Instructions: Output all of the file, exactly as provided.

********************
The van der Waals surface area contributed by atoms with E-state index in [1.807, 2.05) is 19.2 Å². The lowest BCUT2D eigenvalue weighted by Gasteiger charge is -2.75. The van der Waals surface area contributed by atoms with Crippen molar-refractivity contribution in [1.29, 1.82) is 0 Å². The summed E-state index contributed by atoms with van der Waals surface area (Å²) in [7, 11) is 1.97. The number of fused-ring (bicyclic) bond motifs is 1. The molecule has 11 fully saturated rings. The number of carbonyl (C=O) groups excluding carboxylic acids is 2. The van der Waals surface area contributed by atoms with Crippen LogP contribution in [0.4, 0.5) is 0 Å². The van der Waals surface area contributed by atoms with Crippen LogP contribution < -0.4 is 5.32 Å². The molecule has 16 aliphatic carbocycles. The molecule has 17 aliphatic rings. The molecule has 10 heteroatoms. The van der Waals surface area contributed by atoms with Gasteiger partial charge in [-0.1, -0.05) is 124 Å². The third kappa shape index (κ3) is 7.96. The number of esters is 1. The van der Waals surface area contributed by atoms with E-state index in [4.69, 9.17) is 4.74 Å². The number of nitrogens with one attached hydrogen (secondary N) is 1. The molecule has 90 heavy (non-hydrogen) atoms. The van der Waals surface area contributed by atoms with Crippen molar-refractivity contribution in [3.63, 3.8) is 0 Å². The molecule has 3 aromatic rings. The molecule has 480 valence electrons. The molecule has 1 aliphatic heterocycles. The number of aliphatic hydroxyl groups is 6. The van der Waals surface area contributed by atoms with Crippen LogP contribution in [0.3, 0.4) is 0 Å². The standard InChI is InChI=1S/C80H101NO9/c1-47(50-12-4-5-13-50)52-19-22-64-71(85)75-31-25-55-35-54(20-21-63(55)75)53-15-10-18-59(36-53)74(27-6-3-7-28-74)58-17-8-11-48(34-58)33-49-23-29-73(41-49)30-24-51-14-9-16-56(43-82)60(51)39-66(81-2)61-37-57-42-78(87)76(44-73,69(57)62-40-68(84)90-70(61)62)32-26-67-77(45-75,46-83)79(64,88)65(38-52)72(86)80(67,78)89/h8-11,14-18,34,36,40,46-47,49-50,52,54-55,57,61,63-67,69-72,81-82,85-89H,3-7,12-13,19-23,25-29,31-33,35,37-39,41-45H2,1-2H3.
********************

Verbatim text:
The van der Waals surface area contributed by atoms with E-state index in [1.807, 2.05) is 19.2 Å². The lowest BCUT2D eigenvalue weighted by Gasteiger charge is -2.75. The van der Waals surface area contributed by atoms with Crippen molar-refractivity contribution in [1.29, 1.82) is 0 Å². The summed E-state index contributed by atoms with van der Waals surface area (Å²) in [7, 11) is 1.97. The number of fused-ring (bicyclic) bond motifs is 1. The molecule has 11 fully saturated rings. The number of carbonyl (C=O) groups excluding carboxylic acids is 2. The van der Waals surface area contributed by atoms with Crippen LogP contribution in [0.4, 0.5) is 0 Å². The van der Waals surface area contributed by atoms with Crippen LogP contribution < -0.4 is 5.32 Å². The molecule has 16 aliphatic carbocycles. The molecule has 17 aliphatic rings. The molecule has 10 heteroatoms. The van der Waals surface area contributed by atoms with Gasteiger partial charge in [-0.1, -0.05) is 124 Å². The third kappa shape index (κ3) is 7.96. The number of esters is 1. The van der Waals surface area contributed by atoms with E-state index in [4.69, 9.17) is 4.74 Å². The number of nitrogens with one attached hydrogen (secondary N) is 1. The molecule has 90 heavy (non-hydrogen) atoms. The van der Waals surface area contributed by atoms with Crippen molar-refractivity contribution in [3.63, 3.8) is 0 Å². The molecule has 3 aromatic rings. The molecule has 480 valence electrons. The molecule has 1 aliphatic heterocycles. The number of aliphatic hydroxyl groups is 6. The van der Waals surface area contributed by atoms with Crippen LogP contribution in [0.3, 0.4) is 0 Å². The standard InChI is InChI=1S/C80H101NO9/c1-47(50-12-4-5-13-50)52-19-22-64-71(85)75-31-25-55-35-54(20-21-63(55)75)53-15-10-18-59(36-53)74(27-6-3-7-28-74)58-17-8-11-48(34-58)33-49-23-29-73(41-49)30-24-51-14-9-16-56(43-82)60(51)39-66(81-2)61-37-57-42-78(87)76(44-73,69(57)62-40-68(84)90-70(61)62)32-26-67-77(45-75,46-83)79(64,88)65(38-52)72(86)80(67,78)89/h8-11,14-18,34,36,40,46-47,49-50,52,54-55,57,61,63-67,69-72,81-82,85-89H,3-7,12-13,19-23,25-29,31-33,35,37-39,41-45H2,1-2H3.